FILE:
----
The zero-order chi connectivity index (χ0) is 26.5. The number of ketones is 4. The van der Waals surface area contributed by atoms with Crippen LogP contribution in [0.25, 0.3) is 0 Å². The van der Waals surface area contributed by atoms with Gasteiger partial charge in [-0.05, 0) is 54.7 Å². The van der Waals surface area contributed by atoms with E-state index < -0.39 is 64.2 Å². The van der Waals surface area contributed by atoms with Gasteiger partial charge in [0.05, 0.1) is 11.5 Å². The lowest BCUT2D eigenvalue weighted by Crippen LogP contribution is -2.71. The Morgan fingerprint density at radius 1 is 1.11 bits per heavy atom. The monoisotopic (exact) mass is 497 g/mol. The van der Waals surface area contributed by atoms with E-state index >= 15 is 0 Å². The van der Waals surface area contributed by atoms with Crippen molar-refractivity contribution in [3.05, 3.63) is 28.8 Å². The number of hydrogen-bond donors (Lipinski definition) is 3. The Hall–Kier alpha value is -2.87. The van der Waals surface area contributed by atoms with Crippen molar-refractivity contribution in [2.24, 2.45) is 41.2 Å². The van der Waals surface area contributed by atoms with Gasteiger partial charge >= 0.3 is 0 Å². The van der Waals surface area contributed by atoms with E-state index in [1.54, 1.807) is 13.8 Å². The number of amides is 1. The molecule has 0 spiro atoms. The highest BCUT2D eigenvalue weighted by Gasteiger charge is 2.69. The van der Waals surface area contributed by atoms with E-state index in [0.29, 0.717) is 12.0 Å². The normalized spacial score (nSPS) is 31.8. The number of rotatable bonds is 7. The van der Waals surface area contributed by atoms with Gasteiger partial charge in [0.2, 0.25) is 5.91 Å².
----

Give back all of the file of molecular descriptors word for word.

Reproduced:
The zero-order chi connectivity index (χ0) is 26.5. The number of ketones is 4. The van der Waals surface area contributed by atoms with Crippen LogP contribution in [0.25, 0.3) is 0 Å². The van der Waals surface area contributed by atoms with Gasteiger partial charge in [-0.05, 0) is 54.7 Å². The van der Waals surface area contributed by atoms with E-state index < -0.39 is 64.2 Å². The van der Waals surface area contributed by atoms with Gasteiger partial charge in [0.05, 0.1) is 11.5 Å². The lowest BCUT2D eigenvalue weighted by Crippen LogP contribution is -2.71. The Morgan fingerprint density at radius 1 is 1.11 bits per heavy atom. The monoisotopic (exact) mass is 497 g/mol. The van der Waals surface area contributed by atoms with E-state index >= 15 is 0 Å². The van der Waals surface area contributed by atoms with Crippen molar-refractivity contribution in [3.05, 3.63) is 28.8 Å². The number of hydrogen-bond donors (Lipinski definition) is 3. The Hall–Kier alpha value is -2.87. The van der Waals surface area contributed by atoms with Crippen molar-refractivity contribution in [2.24, 2.45) is 41.2 Å². The van der Waals surface area contributed by atoms with Gasteiger partial charge >= 0.3 is 0 Å². The van der Waals surface area contributed by atoms with E-state index in [1.54, 1.807) is 13.8 Å². The number of amides is 1. The molecule has 0 spiro atoms. The highest BCUT2D eigenvalue weighted by Gasteiger charge is 2.69. The van der Waals surface area contributed by atoms with E-state index in [0.29, 0.717) is 12.0 Å². The normalized spacial score (nSPS) is 31.8. The number of rotatable bonds is 7. The van der Waals surface area contributed by atoms with Gasteiger partial charge in [0.2, 0.25) is 5.91 Å².